He had barely turned around to go back into the building when another pickup started driving past and a man poked his head out and asked if anyone had seen a dog! Yes! So we waved him over and the dog looked a little abashed when he heard his human's voice. It turns out that Leroy (the dog) felt that the village was his complete domain, though he had certainly gone a bit farther in his wanderings that day than he usually did. His owner was relieved and an obviously kind man and Leroy was happy to get into a more familiar pickup truck. All was well!

I say all that to hopefully assure you that not all strays are homeless and not all submissive seeming dogs are being abused, not that Leroy showed any propensity in that direction. If, unlike the above story, the dog is NOT in good condition, this is quite different. I too am an extremely sensitive person when it comes to the well-being of any companion animals, and will go nuclear if I come across cruelty or abusive behavior by people. When you're young, you can only do what you can do, when you can do it. Ignoring a stray is in a lot of adults DNA, unfortunately, though they have a child that would do the opposite is a blessing!

In that event, do you have any neighbors that would help an animal in need? Perhaps, if it's safe, you could speak to your nearby neighbors and find out if they could help you if there turn out to be any future incidents? Or even contact a humane society or animal protective league in your area? Get a phone list together on your own. Surely your parents cannot object to that. At the very least, you could contact the animal shelter (dog pound) run by your city or county and call them if there is another stray that shows up, which is the most responsible thing to do. An animal loose is not safe and could be hurt running out into traffic or could even be shot, so at the very least, it would be safe at the pound until their owner, hopefully, finds it again.

You have a huge heart, little miss, and my heart goes out to you. :huddle:
 

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Please do not ever hug a strange dog. Ever, no matter how nice they seem! It isn't a gesture of reassurance to a dog.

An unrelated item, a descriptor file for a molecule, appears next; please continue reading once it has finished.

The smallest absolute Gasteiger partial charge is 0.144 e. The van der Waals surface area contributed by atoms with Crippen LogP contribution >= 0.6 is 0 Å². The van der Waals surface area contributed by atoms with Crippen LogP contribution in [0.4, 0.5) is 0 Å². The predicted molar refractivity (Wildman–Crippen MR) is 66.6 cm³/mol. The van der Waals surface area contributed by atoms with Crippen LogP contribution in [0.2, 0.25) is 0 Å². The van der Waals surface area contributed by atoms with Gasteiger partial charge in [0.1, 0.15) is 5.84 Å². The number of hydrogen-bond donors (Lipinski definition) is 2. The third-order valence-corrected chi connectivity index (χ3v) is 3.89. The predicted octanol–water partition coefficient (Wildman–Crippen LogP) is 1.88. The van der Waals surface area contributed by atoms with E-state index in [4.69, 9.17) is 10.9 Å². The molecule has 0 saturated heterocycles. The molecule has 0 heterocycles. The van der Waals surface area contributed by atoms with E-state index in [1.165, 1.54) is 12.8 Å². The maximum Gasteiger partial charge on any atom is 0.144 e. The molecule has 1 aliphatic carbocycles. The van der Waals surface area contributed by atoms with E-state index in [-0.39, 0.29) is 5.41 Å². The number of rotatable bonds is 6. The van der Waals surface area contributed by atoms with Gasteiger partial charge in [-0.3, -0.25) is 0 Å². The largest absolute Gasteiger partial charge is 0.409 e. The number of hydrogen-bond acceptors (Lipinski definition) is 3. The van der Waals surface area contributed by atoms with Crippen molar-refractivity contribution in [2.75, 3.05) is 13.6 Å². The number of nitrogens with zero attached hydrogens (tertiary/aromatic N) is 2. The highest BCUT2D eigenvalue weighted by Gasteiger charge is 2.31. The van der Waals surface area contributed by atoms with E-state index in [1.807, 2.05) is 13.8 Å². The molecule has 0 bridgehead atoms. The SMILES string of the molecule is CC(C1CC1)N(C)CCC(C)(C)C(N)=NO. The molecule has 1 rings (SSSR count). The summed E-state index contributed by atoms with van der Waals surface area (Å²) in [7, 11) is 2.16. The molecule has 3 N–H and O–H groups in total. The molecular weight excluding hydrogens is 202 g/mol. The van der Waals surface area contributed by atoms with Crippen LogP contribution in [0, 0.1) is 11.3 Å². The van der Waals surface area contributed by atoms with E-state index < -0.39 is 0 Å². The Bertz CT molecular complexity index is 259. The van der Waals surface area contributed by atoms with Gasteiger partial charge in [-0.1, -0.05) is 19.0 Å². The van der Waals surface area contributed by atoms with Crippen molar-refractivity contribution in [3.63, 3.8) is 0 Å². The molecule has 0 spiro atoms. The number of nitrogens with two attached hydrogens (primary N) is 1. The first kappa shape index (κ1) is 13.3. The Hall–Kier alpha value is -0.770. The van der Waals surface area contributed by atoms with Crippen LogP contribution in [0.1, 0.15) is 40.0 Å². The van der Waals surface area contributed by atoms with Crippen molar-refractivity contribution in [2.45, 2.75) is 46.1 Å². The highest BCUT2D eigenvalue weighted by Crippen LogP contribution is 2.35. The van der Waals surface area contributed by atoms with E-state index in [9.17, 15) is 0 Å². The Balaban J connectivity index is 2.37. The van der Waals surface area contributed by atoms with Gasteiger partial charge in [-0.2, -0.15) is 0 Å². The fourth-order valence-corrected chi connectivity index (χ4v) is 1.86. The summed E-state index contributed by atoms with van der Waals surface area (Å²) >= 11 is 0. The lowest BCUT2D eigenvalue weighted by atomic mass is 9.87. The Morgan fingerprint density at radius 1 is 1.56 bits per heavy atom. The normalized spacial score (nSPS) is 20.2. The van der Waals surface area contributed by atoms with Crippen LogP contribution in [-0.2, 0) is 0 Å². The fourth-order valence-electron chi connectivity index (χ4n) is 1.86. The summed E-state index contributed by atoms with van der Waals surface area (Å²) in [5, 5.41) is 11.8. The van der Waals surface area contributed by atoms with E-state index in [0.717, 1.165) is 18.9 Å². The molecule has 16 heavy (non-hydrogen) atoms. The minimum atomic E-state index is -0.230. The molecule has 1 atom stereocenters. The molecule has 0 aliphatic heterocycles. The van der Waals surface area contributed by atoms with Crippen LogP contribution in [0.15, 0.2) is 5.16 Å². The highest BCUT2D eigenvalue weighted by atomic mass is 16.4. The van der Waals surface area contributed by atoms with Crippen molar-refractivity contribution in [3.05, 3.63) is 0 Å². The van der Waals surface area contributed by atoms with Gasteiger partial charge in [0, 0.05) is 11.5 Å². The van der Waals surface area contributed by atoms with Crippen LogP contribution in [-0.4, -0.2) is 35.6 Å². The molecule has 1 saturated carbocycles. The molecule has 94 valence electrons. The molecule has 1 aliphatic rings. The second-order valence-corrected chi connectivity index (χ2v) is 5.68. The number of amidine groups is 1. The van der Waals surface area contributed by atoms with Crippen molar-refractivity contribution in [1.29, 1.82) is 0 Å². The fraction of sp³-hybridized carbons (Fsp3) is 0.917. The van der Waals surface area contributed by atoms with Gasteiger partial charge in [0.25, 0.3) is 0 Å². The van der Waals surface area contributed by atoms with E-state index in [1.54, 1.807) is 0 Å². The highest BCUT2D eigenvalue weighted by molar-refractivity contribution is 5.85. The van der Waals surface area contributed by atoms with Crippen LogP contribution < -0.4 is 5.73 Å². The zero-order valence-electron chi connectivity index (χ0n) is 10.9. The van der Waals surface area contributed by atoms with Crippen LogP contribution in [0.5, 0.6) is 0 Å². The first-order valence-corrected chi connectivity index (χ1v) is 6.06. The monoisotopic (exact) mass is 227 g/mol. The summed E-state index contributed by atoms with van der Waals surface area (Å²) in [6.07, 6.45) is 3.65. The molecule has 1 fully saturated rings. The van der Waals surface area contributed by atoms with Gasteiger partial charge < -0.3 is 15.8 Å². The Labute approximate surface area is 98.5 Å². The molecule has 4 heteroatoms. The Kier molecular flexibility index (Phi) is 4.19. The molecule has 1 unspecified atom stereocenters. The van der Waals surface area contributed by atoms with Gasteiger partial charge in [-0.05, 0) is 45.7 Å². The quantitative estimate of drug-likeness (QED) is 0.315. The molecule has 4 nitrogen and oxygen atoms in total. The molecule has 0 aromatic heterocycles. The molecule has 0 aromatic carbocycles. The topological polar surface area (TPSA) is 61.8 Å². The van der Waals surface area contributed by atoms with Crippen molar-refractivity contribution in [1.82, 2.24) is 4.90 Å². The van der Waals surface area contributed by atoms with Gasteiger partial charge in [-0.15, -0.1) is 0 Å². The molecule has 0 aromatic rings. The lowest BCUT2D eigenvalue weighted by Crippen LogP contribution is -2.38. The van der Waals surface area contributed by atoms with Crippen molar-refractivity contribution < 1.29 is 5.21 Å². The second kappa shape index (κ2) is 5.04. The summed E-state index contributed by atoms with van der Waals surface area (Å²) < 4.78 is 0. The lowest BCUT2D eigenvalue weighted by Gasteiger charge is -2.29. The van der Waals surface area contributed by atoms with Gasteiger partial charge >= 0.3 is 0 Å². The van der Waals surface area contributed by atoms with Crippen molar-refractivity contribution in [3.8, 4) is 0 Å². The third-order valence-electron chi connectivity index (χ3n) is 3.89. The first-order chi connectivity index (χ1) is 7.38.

Otherwise, if you spot him tomorrow roaming about, the best thing you can do is call animal control. If he's well cared for and it sounds like he is, he could be microchipped and can get back to his people ASAP.
 

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He could just be out for a stroll. My terrier used to occasionally get out of the yard, when he did I'd figure out how he got out and fix it, once out he'd go exploring but always knew his way home and would come back if he got tired of exploring before I noticed he's escaped. Hopefully the one you found goes home.

I had another dog I rescued, I knew her for awhile before I got her, she lived next to where I worked but her owner was lousy. She used to wander the streets if she got out of her yard and would come visit me. After her owner gave her to me I took her home, I lived a mile from her own home, she got out my yard and went back to where she used to live, it was a mile away and she'd never traveled the route before.
 

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Discussion Starter #6
I'm just worried for her,and i didn't mean to say hugged,i just meant i petted him and loved on him.I have an entire topic on why you shouldn't hug a dog XD

I know he could just be out and about but i'm worried for him.
 

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If he's well cared for he'll probably take himself back home. I've had two dogs do that before. Once we realized we put a stop to it and fixed the fence. Most dogs that wander around with a collar on will take themselves home :) It sounds like he was well cared for, probably just a little bored.

But it's good that you care so much, especially that young. I know it sucks being your age and not being able to do the things you think you should, but before you know it you'll have all the freedom you want. I know what it's like though. My parents seemed like a nightmare for dog loving me when I was twelve haha